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August 25, 2022

Beating Burnout and Quiet Quitting

Stephen Massey

Burnout is one of the top priorities business leaders say they want to address this year.

Now, record levels of burnout are driving the phenomenon of “quiet quitting” — where workers put in their 40 hours but go silent, withdraw from their teams and do the bare minimum required of them.

Quiet quitting is a problem for employers because it’s a sign of burnout. And without properly addressing mental health in the workplace, it can turn into a contagious cynicism.

You can begin to take action by learning how to spot the signs of burnout and understanding the key drivers. This video from our most recent webinar features top experts sharing strategies to reduce employee burnout.


The first step to addressing burnout is to recognize it. Our partners at the Mental Health Coalition developed a chart to help you and your employees identify the signs of burnout.

Download the full roadmap here.

Dr. Ruth Chang, Chief People Officer at Northwest Permanente, offered us additional signs of burnout: 

  • An inability to free your mind from job worries
  • A decreased sense of meaning in your work
  • Emotional exhaustion

Once you can identify burnout, you need to know what causes it. Dr. Jacinta Jimenez, author of “The Burnout Fix,” told us burnout isn’t just caused by too much work. Rather, it occurs when there’s a mismatch between the worker and their job environment, usually in six main areas:

When you understand those mismatches, it’s easier to see how quiet quitting is both a coping mechanism (for example, taking on less work) as well as a warning sign of a bigger workplace problem (withdrawing due to a lack of positive connection).

Dr. Jimenez also explained the job mismatches that lead to burnout and the ABC’s of successful organizations.


Strengthen your company’s psychological safety.

  • People need to feel safe speaking up with their ideas and concerns, not only when it comes to their mental health, but all aspects of their job. Normalize talking about mental health, job stressors and mistakes you’ve made. This encourages your team to take chances — part of the reason why psychological safety is a key element of successful teams.

  • Larger companies might consider hiring an outside consultant on workplace culture and psychological safety. As Dr. Chang told us, “It’s hard to perform surgery on yourself.”

Know where your teams are, from “in crisis” to “excelling.”

  • Share the Roadmap to Mental Health to give your employees a common language to assess their mental state.

  • Then check in with them regularly, in team meetings and casual conversations. Ask how they’re feeling or if they’re sleeping well. Look out for changes in mood that could signal burnout.

Uncover the mismatches that lead to burnout.

  • Equip managers to talk to their teams about whether any of the six mismatches listed above are wearing your employees down. Have them ask questions like, “How are we doing with overload?” or “Do you have enough control over your day and your responsibilities?”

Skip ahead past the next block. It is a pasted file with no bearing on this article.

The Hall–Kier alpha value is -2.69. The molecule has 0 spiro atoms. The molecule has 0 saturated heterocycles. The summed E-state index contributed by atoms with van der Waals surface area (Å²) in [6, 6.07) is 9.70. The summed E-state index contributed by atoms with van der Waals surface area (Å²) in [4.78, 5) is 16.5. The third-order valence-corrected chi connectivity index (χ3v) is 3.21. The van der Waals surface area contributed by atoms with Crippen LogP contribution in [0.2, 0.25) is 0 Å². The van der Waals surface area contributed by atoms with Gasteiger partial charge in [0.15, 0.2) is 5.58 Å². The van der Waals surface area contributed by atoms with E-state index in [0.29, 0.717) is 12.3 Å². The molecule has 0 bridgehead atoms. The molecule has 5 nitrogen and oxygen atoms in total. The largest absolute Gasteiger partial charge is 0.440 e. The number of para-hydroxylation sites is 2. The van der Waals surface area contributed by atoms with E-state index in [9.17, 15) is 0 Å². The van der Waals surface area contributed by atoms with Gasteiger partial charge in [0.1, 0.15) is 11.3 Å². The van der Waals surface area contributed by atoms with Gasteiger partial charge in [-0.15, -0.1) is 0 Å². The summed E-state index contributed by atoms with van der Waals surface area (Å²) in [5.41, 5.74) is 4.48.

• Find out what’s working well, too. Then have managers and teams discuss solutions together to adjust the factors in your control and bolster what’s working well.
  • Start a team-wide conversation about building community. Employee resource groups (ERGs) can be a valuable tool for leaders to make sure that all the populations in your workplace feel included. 
  • Ask your managers and teams about who should be recognized for doing great work.

It’s more than just self-care. 

  • Remember that dealing with burnout effectively requires a combination of three factors — personal resilience (self-care), a culture of wellness and continuous improvement of your company’s systems and workflows.
  • “More yoga at lunch isn’t going to solve burnout,” Dr. Chang says. In other words, you can’t just put it on employees to figure it out on their own.

As a leader, be a model for setting limits.

  • If you’re emailing your team after hours or on weekends, you’re setting them up for a feeling of work overload. It’s also important that you not burn out, which is a particular challenge for small business owners. It may help to schedule a non-work activity for yourself each night to resist spending that time working.
  • Take your vacation time. Scheduling it and making plans helps ensure that you’ll actually get away. 
  • When you do go on vacation, fully disconnect. If you’re checking your email, you’re working (and sending a message that you expect the same from your teams). Set an out-of-office message to set expectations about your unavailability and let go of the guilt.
  • To make your return to the office easier, plan a quick check-in with the people who helped cover while you were gone — and thank them.


We asked the employers who attended our webinar which strategies they plan to implement to reduce burnout. Their top three answers were:

  • Set realistic workloads and deadlines
  • Foster psychological safety
  • Create new systems to recognize and reward employees

Learn more best practices for fostering psychological safety and supporting employee mental health in our Workplace Mental Health Playbook.